Over the years that I’ve been a financial advisor, the number of pages these disclosures contained have multiplied.
This causes us to reflect on a number of problems for the consumer:
Do consumers really want to read 20 pages? No.
Does the consumer understand all the contents of the 20-page “disclosure”? No.
[Let’s keep in mind, the number of pages grows to cover the advisor’s or broker’s side. They are not for the benefit of a consumer.]
And who writes the disclosures?
[They are written by attorneys and securities market experts to be understood by securities, market experts and attorneys.]
Disclosures are not designed to be understood by average investors!
Effective Disclosure Design
Barbara indicated there is some effective disclosure design knowledge.
“An investment advisor who opens an account with an investor has to provide them with what we call the ADV form. It’s designed to provide investors with all the information that they need to determine whether this is a good person for them to work with.”
She went on to say in some cases they are 130 pages long. Unfortunately, most people stop reading, long before they get to the most important pages.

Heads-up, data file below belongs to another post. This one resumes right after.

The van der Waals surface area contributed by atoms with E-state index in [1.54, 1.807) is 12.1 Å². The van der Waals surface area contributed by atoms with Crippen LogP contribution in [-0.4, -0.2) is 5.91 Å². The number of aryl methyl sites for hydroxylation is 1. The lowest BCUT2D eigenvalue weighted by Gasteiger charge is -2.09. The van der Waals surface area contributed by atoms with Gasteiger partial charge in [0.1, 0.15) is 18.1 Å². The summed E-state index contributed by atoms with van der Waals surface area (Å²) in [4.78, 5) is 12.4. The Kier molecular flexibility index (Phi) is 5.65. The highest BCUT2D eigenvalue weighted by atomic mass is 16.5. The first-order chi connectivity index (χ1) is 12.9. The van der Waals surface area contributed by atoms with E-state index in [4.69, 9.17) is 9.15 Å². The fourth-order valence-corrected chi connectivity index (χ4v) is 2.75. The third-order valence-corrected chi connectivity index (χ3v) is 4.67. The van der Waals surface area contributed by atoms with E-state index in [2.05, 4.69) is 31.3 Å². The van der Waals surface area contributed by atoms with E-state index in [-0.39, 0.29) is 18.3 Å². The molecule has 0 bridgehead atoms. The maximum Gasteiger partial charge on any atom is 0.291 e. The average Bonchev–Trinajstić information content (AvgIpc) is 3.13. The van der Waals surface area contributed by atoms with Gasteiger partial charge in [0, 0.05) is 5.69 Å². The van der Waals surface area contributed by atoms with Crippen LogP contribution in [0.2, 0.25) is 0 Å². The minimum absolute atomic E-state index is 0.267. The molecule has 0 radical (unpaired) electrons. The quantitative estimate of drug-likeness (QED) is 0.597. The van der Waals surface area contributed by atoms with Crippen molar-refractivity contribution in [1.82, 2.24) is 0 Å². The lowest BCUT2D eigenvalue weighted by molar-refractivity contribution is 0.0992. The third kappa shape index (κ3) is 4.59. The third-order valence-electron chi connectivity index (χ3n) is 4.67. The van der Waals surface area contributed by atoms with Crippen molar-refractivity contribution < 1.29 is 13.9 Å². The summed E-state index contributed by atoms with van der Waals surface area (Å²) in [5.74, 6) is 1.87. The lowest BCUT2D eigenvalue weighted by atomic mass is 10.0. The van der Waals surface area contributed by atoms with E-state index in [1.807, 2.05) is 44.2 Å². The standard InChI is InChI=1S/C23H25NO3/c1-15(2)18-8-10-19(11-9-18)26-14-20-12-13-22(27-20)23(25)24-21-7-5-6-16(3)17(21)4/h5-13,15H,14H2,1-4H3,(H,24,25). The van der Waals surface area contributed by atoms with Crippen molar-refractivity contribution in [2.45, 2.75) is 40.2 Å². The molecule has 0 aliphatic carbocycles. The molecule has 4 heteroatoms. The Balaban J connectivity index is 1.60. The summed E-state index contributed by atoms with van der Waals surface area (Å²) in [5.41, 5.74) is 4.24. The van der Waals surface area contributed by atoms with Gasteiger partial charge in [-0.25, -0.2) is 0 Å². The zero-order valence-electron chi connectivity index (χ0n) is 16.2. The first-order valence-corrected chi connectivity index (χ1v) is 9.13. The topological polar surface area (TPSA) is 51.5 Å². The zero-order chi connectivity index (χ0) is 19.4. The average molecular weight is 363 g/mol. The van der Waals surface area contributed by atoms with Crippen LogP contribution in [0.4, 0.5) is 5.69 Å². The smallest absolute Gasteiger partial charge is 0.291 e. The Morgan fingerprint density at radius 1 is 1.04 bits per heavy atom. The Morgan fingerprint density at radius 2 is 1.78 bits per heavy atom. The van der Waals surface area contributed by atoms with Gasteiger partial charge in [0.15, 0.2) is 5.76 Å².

What’s in those most important pages?
There will be ten pages of legalese describing their conflicts of interest!
Here is the disconnect, you’ll fill out a two-page new customer relationship summary for a standalone broker or advisor. It’ll be four pages for a firm offering other services.
We are talking approximately ten questions, including your conflicts of interest.
However, they’ll have ten pages to describe their conflicts of interest.
Does my conversation with Barbara leave you wondering what is getting left out in consumer protection?
You can see there is that consumers have a problem. That is just one of the issues that Barbara and the CFA are working to correct.
Have some feedback? Leave a comment below.
OK, quick check-in!
How did you like this blog? If you've found it helpful and enlightening, please share your thoughts in the One Million Apples Facebook Community!
Or... if you find yourself in need of someone who can help you navigate your way through your financial plan, check me out at Wealth of Confidence!
I'd love to help you.